If you have watched a mother feeding her baby, and you must have marveled at the joy and comfort they experience. The truth is, it’s not always that simple. The early days, especially for first-time mothers, can be very challenging. The experience of motherhood in itself is a life-changing experience. Taking care of a newborn in all its aspects can be very difficult.
Breastfeeding is one of the biggest concerns for expectant mothers. This is not a void matter – it will be the primary concern that you will spend most of your time, attention and care in the first months. So we’re going to share with you everything you need to know about your baby’s needs, feeding him, and everything you need to do.
Breast milk – what is it, when and why?
Breastfeeding and its design are considered one of the Creator’s greatest miracles. Firstly, breast milk will provide your baby with complete nourishment for the first months after birth. The timing and display of breast milk will be automatic and sophisticated to the point where even the most sophisticated AI or technology can not get it perfectly!
In the first days after birth, you will notice a yellow, sticky fluid that never looks like milk. That is colostrum. It is necessary for the child to give him essential nutrients to build his immunity, boost production of antibodies, and build a healthy digestive system.
After the third day, your body will make a mixture of colostrum and milk to help the baby move to the next step of receiving only milk. At this stage, you will find that your breasts are making a lot of milk, you will feel that they have become heavier than before, and your baby will have more milk.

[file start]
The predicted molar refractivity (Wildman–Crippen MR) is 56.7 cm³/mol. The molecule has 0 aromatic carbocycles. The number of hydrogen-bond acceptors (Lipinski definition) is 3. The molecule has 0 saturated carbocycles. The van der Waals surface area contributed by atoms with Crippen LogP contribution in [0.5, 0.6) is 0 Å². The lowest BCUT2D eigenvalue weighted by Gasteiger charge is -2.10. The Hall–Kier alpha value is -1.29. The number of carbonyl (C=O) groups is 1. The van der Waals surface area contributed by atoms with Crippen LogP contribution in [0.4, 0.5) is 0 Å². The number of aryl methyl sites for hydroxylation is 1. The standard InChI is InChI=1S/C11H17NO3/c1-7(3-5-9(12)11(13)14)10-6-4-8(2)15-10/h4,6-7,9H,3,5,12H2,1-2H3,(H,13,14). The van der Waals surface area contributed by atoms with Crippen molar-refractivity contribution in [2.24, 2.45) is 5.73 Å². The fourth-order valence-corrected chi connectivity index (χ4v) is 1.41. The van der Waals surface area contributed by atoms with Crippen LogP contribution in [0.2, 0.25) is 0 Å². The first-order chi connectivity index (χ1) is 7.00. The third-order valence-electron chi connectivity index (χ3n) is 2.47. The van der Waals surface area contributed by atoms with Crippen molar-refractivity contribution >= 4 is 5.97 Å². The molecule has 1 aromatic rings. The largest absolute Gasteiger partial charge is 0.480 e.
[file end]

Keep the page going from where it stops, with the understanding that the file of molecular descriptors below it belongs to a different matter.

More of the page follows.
After feeding the baby for ten days to two weeks, your breasts will now be producing regular milk. This is the fluid full of fats and beneficial nutrients for newborns.
Breastfeed – properly
In an ideal world, we would like to see a scene where a new mother takes her baby to her breast and her baby is holding it smoothly. However, the reality is very different in our world. Where breastfeeding can take a little experience and practice. But never give up.
Signs of good breast feeding are that you feel no pain or discomfort in your breasts and the baby sucks on the nipple and areola while feeding. If you only see the nipple in the baby’s mouth, remember that the baby will not get much milk and will get hungry quickly. You’re also likely to experience burning, cracking and sore nipples soon after breastfeeding.